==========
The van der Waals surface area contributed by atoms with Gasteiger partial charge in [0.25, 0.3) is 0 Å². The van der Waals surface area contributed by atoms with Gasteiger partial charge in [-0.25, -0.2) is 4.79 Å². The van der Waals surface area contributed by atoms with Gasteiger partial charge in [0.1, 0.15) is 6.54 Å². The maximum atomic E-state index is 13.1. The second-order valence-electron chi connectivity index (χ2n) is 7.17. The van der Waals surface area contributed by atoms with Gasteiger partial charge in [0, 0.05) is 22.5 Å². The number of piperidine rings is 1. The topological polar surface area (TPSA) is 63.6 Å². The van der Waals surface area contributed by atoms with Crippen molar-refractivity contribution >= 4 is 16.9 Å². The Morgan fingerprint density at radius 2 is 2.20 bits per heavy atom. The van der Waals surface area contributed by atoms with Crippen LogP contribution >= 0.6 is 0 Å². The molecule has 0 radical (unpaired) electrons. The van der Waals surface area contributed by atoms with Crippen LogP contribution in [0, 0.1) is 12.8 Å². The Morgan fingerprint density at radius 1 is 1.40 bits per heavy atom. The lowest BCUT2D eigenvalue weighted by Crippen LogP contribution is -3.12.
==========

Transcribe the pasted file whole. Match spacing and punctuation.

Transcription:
The van der Waals surface area contributed by atoms with Gasteiger partial charge in [0.25, 0.3) is 0 Å². The van der Waals surface area contributed by atoms with Gasteiger partial charge in [-0.25, -0.2) is 4.79 Å². The van der Waals surface area contributed by atoms with Gasteiger partial charge in [0.1, 0.15) is 6.54 Å². The maximum atomic E-state index is 13.1. The second-order valence-electron chi connectivity index (χ2n) is 7.17. The van der Waals surface area contributed by atoms with Gasteiger partial charge in [0, 0.05) is 22.5 Å². The number of piperidine rings is 1. The topological polar surface area (TPSA) is 63.6 Å². The van der Waals surface area contributed by atoms with Crippen molar-refractivity contribution >= 4 is 16.9 Å². The Morgan fingerprint density at radius 2 is 2.20 bits per heavy atom. The van der Waals surface area contributed by atoms with Crippen LogP contribution >= 0.6 is 0 Å². The molecule has 0 radical (unpaired) electrons. The van der Waals surface area contributed by atoms with Crippen LogP contribution in [0, 0.1) is 12.8 Å². The Morgan fingerprint density at radius 1 is 1.40 bits per heavy atom. The lowest BCUT2D eigenvalue weighted by Crippen LogP contribution is -3.12.